Folsom: Mill Valley has what I would call great relationships, but high expectations of students. And so sometimes the focus in schools is just on relationships, and others, it’s just on expectations. And people here have been very friendly and welcoming. At the same time, it was very apparent that we have high expectations of students and I like being in that environment.

MVN: What are some of your goals for Mill Valley?

Folsom: When it comes to the broadcast program, some of the goals we have is to develop a brand identity, and then work on our social media engagement. The world of broadcast is changing, just like the world of print journalism. And so making sure that we’re engaging our audience where it’s at. And the reality of were 14 to 22 year olds, it’s not in the nightly news. It’s not watching news on a cable station. And so how do we engage our viewers here at Mill Valley in a different way?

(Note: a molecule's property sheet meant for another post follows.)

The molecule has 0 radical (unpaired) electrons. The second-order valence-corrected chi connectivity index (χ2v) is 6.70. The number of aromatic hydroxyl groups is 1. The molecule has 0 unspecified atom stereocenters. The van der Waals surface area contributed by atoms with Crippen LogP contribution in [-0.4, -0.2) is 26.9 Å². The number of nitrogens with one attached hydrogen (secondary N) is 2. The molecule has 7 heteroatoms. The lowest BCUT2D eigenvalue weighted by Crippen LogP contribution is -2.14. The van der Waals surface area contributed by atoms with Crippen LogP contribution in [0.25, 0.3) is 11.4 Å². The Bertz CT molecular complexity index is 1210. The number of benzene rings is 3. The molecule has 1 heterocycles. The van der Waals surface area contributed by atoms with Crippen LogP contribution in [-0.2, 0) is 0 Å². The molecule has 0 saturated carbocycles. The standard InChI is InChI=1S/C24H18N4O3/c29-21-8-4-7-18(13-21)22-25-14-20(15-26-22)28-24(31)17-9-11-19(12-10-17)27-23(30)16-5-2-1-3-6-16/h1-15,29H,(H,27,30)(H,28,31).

MVN: You mentioned brand identity? So what specifically are you talking about there?

Folsom: We are looking to develop a new logo. Make sure that across all of our platforms, whether it’s YouTube, Instagram, possibly starting on Tik Tok, for the broadcast, MVTV. When it comes to developing all of those things, the goal is to promote and engage more viewers.

MVN: What were you scared or worried about for this year?

Folsom: I think being in a new place is scary, no matter how old you are, how much experience you have, it’s just different. But I think being in my 26th year, I know that things end up working out. If you’ve got the skills, they work out, and I think I’m finally confident in my own skin that yeah, things will work out.